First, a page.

CCTV botnets have been known for a long time and on the blog of Sucuri, a security company that provides protection services for websites and that also has a great free web scanner that detects infections on sites, they have commented on some details of a CCTV botnet that generated up to 50,000 HTTP requests per second against a site.
It all started with a client (an online jewelry store) that hired their services to stop DDoS, from Sucuri they changed the DNS of the domain to those of their network to mitigate the attack and in this way the client's site was easily online again.
Note: A free alternative that may be useful in certain DDoS attack situations is to use CloudFlare's DNS with your free plan.
From there, the analysis of the situation began as the attack increased in intensity and lasted several days, which is unusual. Although they do not mention what the client's website was, being an online jeweler, I imagine that the attack sought to generate a kind of negative SEO by leaving the site offline, something that can be quite serious since not only are sales lost but Positions in Google can also be affected.
They detected more than 25 thousand IPs from which the requests were sent, distributed all over the world. They used different types of User-Agents and referer spoofing techniques to simulate being normal visits, among the referers were:
Referer: http://engadget.search.aol.com/search?q=RANDOMKEYWORDReferer: http://www.google.com/?q=RANDOMKEYWORDReferer: http://www.usatoday.com/search/results?q = RANDOMKEYWORD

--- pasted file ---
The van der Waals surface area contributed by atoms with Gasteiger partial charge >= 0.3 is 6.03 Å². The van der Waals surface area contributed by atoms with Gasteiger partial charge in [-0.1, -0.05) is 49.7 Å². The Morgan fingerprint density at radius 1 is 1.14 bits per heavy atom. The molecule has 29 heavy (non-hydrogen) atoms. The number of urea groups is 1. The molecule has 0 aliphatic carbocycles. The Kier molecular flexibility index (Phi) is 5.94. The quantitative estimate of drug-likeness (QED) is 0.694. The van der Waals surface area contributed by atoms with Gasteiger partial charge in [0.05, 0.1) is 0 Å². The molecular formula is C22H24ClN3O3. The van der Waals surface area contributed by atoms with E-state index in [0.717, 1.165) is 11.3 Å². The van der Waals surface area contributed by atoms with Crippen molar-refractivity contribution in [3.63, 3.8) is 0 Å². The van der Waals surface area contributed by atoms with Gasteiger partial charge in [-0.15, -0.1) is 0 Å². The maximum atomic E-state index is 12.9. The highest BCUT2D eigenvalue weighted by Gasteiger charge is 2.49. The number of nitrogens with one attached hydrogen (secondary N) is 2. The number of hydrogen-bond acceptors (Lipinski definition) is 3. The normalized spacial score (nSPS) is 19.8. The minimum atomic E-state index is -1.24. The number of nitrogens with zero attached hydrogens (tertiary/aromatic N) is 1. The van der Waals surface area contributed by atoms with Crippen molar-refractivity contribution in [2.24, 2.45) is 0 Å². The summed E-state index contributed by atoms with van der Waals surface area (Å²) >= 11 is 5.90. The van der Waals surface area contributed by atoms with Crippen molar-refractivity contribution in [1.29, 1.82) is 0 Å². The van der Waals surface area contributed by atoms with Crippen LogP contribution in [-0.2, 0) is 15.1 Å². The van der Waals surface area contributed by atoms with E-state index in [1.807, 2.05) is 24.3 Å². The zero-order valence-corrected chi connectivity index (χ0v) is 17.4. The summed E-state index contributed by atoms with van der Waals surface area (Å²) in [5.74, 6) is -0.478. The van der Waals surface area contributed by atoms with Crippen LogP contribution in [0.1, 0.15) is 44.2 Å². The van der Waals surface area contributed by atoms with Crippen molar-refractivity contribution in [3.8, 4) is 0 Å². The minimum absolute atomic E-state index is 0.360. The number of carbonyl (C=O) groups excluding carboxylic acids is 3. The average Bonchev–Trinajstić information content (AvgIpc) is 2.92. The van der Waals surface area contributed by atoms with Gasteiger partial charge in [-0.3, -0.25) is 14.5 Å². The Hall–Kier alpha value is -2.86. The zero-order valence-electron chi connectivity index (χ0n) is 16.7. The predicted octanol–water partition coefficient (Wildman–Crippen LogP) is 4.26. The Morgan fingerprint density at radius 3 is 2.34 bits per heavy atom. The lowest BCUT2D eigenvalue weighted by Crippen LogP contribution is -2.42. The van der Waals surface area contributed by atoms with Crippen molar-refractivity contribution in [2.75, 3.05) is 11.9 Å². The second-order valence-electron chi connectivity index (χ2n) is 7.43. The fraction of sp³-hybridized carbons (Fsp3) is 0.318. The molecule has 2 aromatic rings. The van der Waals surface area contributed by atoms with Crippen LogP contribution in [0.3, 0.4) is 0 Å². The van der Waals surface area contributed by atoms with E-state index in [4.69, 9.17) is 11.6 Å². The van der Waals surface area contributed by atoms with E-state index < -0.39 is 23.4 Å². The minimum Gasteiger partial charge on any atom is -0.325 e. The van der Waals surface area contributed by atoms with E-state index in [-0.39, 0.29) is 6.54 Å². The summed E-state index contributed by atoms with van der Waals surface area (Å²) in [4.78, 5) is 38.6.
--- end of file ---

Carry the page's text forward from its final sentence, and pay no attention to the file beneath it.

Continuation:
All requests were also identified as a Cross Web Server and loaded a default HTML page with the title DVR Components Download. It was clear that the attack came from CCTV-DVR surveillance systems that were compromised in some way.
They also identified companies that sold these surveillance systems as H.264 DVR, ProvisionISR, Qsee, QuesTek, TechnoMate, LCT CCTV, Capture CCTV, among others. And in the article they refer to a recently disclosed vulnerability of DVR systems that affects more than 70 distributors (white marks), but that operate under the same vulnerable software. Although it was not confirmed that it is the vulnerability exploited in this case, it is very possible that the computers have been hacked in this way.
Those who have security cameras with a DVR connected to the internet can apply filters so that only certain IPs can access the equipment, also make sure that they are using the latest available firmwares and something basic but that is often forgotten, change the users and passwords that come default.
This prevents the DVR from becoming infected, waiting for us on the cameras and until they try to attack other computers that are part of the same local network.